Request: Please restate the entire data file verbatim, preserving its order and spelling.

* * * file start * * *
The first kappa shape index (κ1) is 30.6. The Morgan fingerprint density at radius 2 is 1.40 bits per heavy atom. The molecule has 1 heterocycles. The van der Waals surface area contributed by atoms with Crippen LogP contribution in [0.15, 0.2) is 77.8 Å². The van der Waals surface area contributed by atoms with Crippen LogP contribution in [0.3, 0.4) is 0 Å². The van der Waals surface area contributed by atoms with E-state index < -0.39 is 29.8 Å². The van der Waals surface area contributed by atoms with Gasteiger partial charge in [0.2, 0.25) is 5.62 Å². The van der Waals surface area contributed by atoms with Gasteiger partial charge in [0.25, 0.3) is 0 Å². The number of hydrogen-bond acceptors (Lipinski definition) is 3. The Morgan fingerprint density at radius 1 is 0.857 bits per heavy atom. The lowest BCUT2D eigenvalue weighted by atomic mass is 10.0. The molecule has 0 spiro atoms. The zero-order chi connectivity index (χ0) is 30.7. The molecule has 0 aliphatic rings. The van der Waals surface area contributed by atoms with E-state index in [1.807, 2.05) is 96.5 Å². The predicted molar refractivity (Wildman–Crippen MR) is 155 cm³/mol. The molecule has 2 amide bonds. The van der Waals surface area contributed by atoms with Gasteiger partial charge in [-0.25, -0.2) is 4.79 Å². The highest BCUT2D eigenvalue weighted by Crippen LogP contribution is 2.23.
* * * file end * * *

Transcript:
The first kappa shape index (κ1) is 30.6. The Morgan fingerprint density at radius 2 is 1.40 bits per heavy atom. The molecule has 1 heterocycles. The van der Waals surface area contributed by atoms with Crippen LogP contribution in [0.15, 0.2) is 77.8 Å². The van der Waals surface area contributed by atoms with Crippen LogP contribution in [0.3, 0.4) is 0 Å². The van der Waals surface area contributed by atoms with E-state index < -0.39 is 29.8 Å². The van der Waals surface area contributed by atoms with Gasteiger partial charge in [0.2, 0.25) is 5.62 Å². The van der Waals surface area contributed by atoms with Gasteiger partial charge in [0.25, 0.3) is 0 Å². The number of hydrogen-bond acceptors (Lipinski definition) is 3. The Morgan fingerprint density at radius 1 is 0.857 bits per heavy atom. The lowest BCUT2D eigenvalue weighted by atomic mass is 10.0. The molecule has 0 spiro atoms. The zero-order chi connectivity index (χ0) is 30.7. The molecule has 0 aliphatic rings. The van der Waals surface area contributed by atoms with E-state index in [1.807, 2.05) is 96.5 Å². The predicted molar refractivity (Wildman–Crippen MR) is 155 cm³/mol. The molecule has 2 amide bonds. The van der Waals surface area contributed by atoms with Gasteiger partial charge in [-0.25, -0.2) is 4.79 Å². The highest BCUT2D eigenvalue weighted by Crippen LogP contribution is 2.23.